I do not know what kind of creature the Grinch is, but he definitely has a lot in common with humans. When we are jealous, angry, vengeful, or afraid, we do Grinch-like things. We live in a very Grinch like culture, where the goal is not harmony but winning the argument, and winning means destroying the opponent. The snappy come back, the cruel zinger responses, and put-them-in-their-place shaming are all significant parts of human interaction we see on television in both fiction and non fiction shows. Our culture also tells us that happiness and fulfillment come from acquiring things and acquiring people, too, as though people were merely things as well. Do we ever find ourselves at the top of Mt Crumpet ready to tip a vengeful pile into the abyss? Do we ever find ourselves doing something mean spirited or thoughtless because our own hearts feel small, cold and broken?
In the book if Ezekiel, God says: A new heart I will give you, and a new spirit I will put within you; and I will remove from your body the heart of stone and give you a heart of flesh.
A heart of compassion and love.
Just before he gets ready to dump his haul of stuff, the Grinch listens for the Booooo Hoooo Hoooos he is expecting to waft up from the valley below. But instead he hears the Whos singing. Taking out all the Seussian made up words, this is what he hears:
Welcome Christmas, Come this way! Welcome Christmas, Christmas Day. Christmas day is in our grasp So long as we have hands to clasp. Welcome Christmas Bring your cheer. Welcome all Whos Far and near. Christmas day will always be Just so long as we have we. Welcome Christmas Bring your light. Welcome Christmas While we stand Heart to heart and hand in hand.
The original lyrics to the song for the tv special uses the word “welcome” sixteen times. I have to think that the Whos were fans of Advent. They sing that song like they have been waiting to sing it, lighting candles and planning and thinking about how great it is going to be to sing that Welcome Christmas song on that day!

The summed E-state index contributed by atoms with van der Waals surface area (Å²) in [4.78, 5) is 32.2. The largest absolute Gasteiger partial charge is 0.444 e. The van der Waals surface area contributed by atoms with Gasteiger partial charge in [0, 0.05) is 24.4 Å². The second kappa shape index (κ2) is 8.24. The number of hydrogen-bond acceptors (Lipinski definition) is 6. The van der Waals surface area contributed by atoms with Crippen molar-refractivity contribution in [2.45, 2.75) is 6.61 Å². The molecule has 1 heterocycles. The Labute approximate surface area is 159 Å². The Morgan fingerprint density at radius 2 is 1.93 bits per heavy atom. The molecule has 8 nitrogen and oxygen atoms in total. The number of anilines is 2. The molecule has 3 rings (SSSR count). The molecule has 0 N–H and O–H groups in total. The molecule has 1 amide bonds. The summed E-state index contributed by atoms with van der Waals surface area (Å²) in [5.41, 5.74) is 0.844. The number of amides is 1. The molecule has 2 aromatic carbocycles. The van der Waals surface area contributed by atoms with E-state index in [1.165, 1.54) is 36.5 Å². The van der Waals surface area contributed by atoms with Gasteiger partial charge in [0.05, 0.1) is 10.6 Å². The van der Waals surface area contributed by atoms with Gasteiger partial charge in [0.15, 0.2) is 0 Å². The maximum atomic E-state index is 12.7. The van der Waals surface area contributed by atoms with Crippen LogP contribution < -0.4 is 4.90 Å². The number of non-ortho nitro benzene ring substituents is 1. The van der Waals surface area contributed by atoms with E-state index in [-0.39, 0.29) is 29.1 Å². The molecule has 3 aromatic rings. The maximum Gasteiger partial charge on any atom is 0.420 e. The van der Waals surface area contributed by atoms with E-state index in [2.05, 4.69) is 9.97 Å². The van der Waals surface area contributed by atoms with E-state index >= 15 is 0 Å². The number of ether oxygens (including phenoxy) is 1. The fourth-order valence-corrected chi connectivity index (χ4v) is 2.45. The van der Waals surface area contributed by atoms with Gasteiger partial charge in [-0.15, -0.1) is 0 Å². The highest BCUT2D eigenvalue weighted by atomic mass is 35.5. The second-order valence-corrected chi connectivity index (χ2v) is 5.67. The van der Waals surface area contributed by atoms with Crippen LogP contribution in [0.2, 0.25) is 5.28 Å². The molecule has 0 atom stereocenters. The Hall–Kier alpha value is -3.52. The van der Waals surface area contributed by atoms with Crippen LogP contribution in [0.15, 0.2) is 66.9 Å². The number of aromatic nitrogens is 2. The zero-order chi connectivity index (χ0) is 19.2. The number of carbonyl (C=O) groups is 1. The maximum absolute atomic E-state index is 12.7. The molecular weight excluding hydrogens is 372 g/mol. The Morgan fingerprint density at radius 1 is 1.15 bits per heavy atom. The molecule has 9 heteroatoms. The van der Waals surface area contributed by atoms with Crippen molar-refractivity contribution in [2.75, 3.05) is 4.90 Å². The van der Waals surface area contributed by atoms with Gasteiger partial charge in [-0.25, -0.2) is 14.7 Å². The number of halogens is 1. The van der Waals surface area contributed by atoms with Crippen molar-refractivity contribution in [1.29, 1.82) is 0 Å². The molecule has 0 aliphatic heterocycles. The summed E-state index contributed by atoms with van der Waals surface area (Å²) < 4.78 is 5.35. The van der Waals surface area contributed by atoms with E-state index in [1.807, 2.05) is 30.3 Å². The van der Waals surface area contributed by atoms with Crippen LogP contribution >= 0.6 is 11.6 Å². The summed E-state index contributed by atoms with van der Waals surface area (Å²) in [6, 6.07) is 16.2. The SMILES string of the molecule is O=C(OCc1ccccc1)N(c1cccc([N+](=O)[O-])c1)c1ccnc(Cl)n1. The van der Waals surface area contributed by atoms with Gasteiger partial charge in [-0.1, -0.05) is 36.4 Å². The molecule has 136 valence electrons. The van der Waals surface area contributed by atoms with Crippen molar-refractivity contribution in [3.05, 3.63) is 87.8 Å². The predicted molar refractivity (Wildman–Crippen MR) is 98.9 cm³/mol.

And that song becomes a kind of Good News message to the Grinch. The realization that Christmas came despite all his best efforts to stop it brings about a change in him. His heart grows and grows that day and he races back to Whoville to return everything. The Whovillians, being the excellent symbols of grace and mercy that they are, welcome him into the heart of their singing circle.
The story ends, as all good stories do, with a great feast. As the honored guest, with a redeemed and renewed heart, the Grinch carves the roast beast. But I would say that the host is actually the long awaited and joyously welcomed Christmas itself.
The prophet Isaiah, someone we hear from a great deal leading up to Christmas, says: “On this mountain the Lord of hosts will make for all peoples a feast of rich food, a feast of well-matured wines… And he will destroy on this mountain the shroud that is cast over all peoples, the sheet that is spread over all nations; he will swallow up death for ever. Then the Lord God will wipe away the tears from all faces, and the disgrace of his people he will take away from all the earth, for the Lord has spoken. It will be said on that day, Lo, this is our God; we have waited for him, so that he might save us. This is the Lord for whom we have waited; let us be glad and rejoice in his salvation. For the hand of the Lord will rest on this mountain.”
Lo, this is our God, we have waited for him so he might save us! A very merry Christmas to you all!